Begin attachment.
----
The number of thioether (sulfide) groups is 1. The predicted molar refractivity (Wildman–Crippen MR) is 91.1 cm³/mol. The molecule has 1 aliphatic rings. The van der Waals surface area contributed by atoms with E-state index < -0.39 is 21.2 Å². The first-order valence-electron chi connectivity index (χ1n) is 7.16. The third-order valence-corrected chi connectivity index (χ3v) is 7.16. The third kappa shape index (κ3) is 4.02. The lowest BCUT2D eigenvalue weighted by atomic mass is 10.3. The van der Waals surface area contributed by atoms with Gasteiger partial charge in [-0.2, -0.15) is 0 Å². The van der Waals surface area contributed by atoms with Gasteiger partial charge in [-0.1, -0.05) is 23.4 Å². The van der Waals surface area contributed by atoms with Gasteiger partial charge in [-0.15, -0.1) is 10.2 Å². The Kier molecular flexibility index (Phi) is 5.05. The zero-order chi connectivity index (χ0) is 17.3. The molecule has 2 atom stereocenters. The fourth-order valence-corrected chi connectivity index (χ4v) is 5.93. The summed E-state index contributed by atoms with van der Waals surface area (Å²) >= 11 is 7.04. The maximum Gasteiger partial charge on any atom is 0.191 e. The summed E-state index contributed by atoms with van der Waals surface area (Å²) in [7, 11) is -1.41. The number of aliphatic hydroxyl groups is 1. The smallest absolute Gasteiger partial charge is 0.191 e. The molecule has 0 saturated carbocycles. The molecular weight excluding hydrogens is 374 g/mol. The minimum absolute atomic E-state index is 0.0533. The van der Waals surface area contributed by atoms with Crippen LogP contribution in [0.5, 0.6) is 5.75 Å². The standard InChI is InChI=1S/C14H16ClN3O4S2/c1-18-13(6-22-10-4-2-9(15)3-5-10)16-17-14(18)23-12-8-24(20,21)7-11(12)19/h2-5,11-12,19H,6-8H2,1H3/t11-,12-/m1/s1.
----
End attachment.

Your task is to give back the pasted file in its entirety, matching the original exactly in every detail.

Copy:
The number of thioether (sulfide) groups is 1. The predicted molar refractivity (Wildman–Crippen MR) is 91.1 cm³/mol. The molecule has 1 aliphatic rings. The van der Waals surface area contributed by atoms with E-state index < -0.39 is 21.2 Å². The first-order valence-electron chi connectivity index (χ1n) is 7.16. The third-order valence-corrected chi connectivity index (χ3v) is 7.16. The third kappa shape index (κ3) is 4.02. The lowest BCUT2D eigenvalue weighted by atomic mass is 10.3. The van der Waals surface area contributed by atoms with Gasteiger partial charge in [-0.2, -0.15) is 0 Å². The van der Waals surface area contributed by atoms with Gasteiger partial charge in [-0.1, -0.05) is 23.4 Å². The van der Waals surface area contributed by atoms with Gasteiger partial charge in [-0.15, -0.1) is 10.2 Å². The Kier molecular flexibility index (Phi) is 5.05. The zero-order chi connectivity index (χ0) is 17.3. The molecule has 2 atom stereocenters. The fourth-order valence-corrected chi connectivity index (χ4v) is 5.93. The summed E-state index contributed by atoms with van der Waals surface area (Å²) >= 11 is 7.04. The maximum Gasteiger partial charge on any atom is 0.191 e. The summed E-state index contributed by atoms with van der Waals surface area (Å²) in [7, 11) is -1.41. The number of aliphatic hydroxyl groups is 1. The smallest absolute Gasteiger partial charge is 0.191 e. The molecule has 0 saturated carbocycles. The molecular weight excluding hydrogens is 374 g/mol. The minimum absolute atomic E-state index is 0.0533. The van der Waals surface area contributed by atoms with Crippen LogP contribution in [0.5, 0.6) is 5.75 Å². The standard InChI is InChI=1S/C14H16ClN3O4S2/c1-18-13(6-22-10-4-2-9(15)3-5-10)16-17-14(18)23-12-8-24(20,21)7-11(12)19/h2-5,11-12,19H,6-8H2,1H3/t11-,12-/m1/s1.